Amacher negotiated a sweet deal with UTA. According to his contract, in addition to a $140,000 a year--Wendell Nedderman's salary after almost 20 years had topped out at $129,000--Amacher will also receive a $250,000 life insurance policy paid in increments of $20,000 a year and to be paid in full to him at the end of five years; an additional $5,000 in 1992 as "partial reimbursement for expenses related to job transfer;" $66,000 a year in housing allowance; unspecified amount for retaining a full-time housekeeper; a $700-a-month car allowance; and various club memberships, including one to Shady Valley Golf Club. He also received a $10,000 bonus to cover business ventures that were interrupted.
In addition, UTA reimbursed Amacher for $17,335 in relocation expenses, plus another $885 for a friend to assist in the drive from Clemson to Arlington.
This year, Amacher's salary was raised to $155,000 and his housing and car allowance was raised to $92,400 a year. University of Houston President James Pickering, whose university is similar in size and scope, earns $156,045 a year and $25,000 a year in housing allowance. He also has use of a university car. According to a study done by the Texas Faculty Association in October 1994, the average salary for public university presidents was $128,730.
Amacher's first decision as president didn't make him popular with faculty. He vetoed the faculty's long-standing plan to raise admission requirements at UTA. Amacher insisted that raising admissions would only make things worse and might even make enrollment drop more. In response, many of the deans got together, led by the Dean of Business, Walter Mullendore, and voted on a mission statement for UTA that stressed the university's role as a research institute.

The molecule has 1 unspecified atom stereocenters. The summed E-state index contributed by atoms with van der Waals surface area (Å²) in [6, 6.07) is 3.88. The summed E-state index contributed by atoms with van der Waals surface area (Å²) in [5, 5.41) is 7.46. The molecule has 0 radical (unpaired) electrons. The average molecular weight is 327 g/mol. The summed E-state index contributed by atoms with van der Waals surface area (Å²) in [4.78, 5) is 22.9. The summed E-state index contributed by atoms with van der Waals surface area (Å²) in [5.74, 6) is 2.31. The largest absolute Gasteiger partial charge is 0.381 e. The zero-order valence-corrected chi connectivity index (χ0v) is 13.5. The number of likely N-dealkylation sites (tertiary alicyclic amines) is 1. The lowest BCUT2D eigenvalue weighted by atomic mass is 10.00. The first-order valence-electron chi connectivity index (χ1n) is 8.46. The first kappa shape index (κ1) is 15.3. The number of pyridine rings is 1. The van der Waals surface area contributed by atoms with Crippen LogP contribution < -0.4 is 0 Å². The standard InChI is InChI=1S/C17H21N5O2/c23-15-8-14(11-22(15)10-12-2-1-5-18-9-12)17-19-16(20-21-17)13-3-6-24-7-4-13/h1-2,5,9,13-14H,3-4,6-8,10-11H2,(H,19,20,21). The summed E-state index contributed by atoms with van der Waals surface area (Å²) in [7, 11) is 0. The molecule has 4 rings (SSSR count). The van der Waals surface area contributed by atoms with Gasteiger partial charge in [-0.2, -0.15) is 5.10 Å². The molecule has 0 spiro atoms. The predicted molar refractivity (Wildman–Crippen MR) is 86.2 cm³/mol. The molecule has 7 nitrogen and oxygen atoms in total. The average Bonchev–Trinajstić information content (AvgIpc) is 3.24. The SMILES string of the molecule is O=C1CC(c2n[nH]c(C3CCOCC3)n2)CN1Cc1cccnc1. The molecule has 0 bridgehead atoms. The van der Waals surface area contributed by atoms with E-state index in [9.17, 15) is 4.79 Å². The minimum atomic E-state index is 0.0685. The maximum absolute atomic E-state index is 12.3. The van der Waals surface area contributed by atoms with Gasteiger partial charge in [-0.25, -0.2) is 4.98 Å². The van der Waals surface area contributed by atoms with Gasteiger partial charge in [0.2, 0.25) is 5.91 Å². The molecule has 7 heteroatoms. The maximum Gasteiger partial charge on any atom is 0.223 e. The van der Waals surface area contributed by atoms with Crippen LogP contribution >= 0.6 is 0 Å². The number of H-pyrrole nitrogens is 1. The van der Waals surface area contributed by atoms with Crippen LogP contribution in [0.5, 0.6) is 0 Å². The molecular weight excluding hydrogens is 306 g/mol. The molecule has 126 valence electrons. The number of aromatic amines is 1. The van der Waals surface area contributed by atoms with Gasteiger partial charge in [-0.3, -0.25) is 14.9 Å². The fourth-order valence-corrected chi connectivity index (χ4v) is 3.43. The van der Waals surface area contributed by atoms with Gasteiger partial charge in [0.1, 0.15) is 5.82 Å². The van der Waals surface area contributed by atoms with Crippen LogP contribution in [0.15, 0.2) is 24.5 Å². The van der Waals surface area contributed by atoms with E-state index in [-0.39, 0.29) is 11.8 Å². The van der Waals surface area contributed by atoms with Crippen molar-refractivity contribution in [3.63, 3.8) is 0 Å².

Amacher fired Mullendore while the dean was out of town.
But it's been the dozens of parties that began shortly after he arrived that have set the tone for fast times in UTA's administration. Last year, Amacher dished out $110,000 for entertainment. Between May 1993 and October 1994, Amacher charged more than $10,600 in alcohol for entertainment, all tax free from the same Big Daddy's liquor store in Fort Worth. According to State Law, state universities can legally buy alcohol as long as no state money (tuition and fees) is used. Almost all of the charges are paid out of local funds from the president's discretionary fund, a fund which the president can use as he wishes, including award scholarships. Entertainment expenses have helped deplete the fund--as of November 1994, Amacher's discretionary fund has been operating at a deficit.
Critics wonder where all the liquor goes. For one September 1, 1994 event, listed as an "administrator's party," $934 in alcohol was purchased from Big Daddy's for, at most, 35 people. Amacher gave three more parties at his home that month for faculty and assorted administrators, and charged UTA another $1,146 at Big Daddy's for alcohol. Not included in that $10,000 entertainment bill are hundreds of dollars more in bar tabs, written off, legitimately, as UTA business. "I doubt this office spends any more money than any other university," says Provost Dalmas Taylor.
But a sampling of comparable Texas universities showed UTA may indeed spend more in entertainment. UT El Paso President Diana Natalicio spent $32,991 on entertainment last year, a total which according to university Business Affairs Administrator Wynne Anderson, includes a broad range of university functions, including development. Liquor could not be broken down, according to Anderson.
University of Houston President James Pickering spent a tidy $716.88 in entertainment from his discretionary fund last year, mostly for business meals, according to university spokeswoman Geri Konigsberg. Konigsberg says Pickering has not asked to be reimbursed for liquor during the last two years.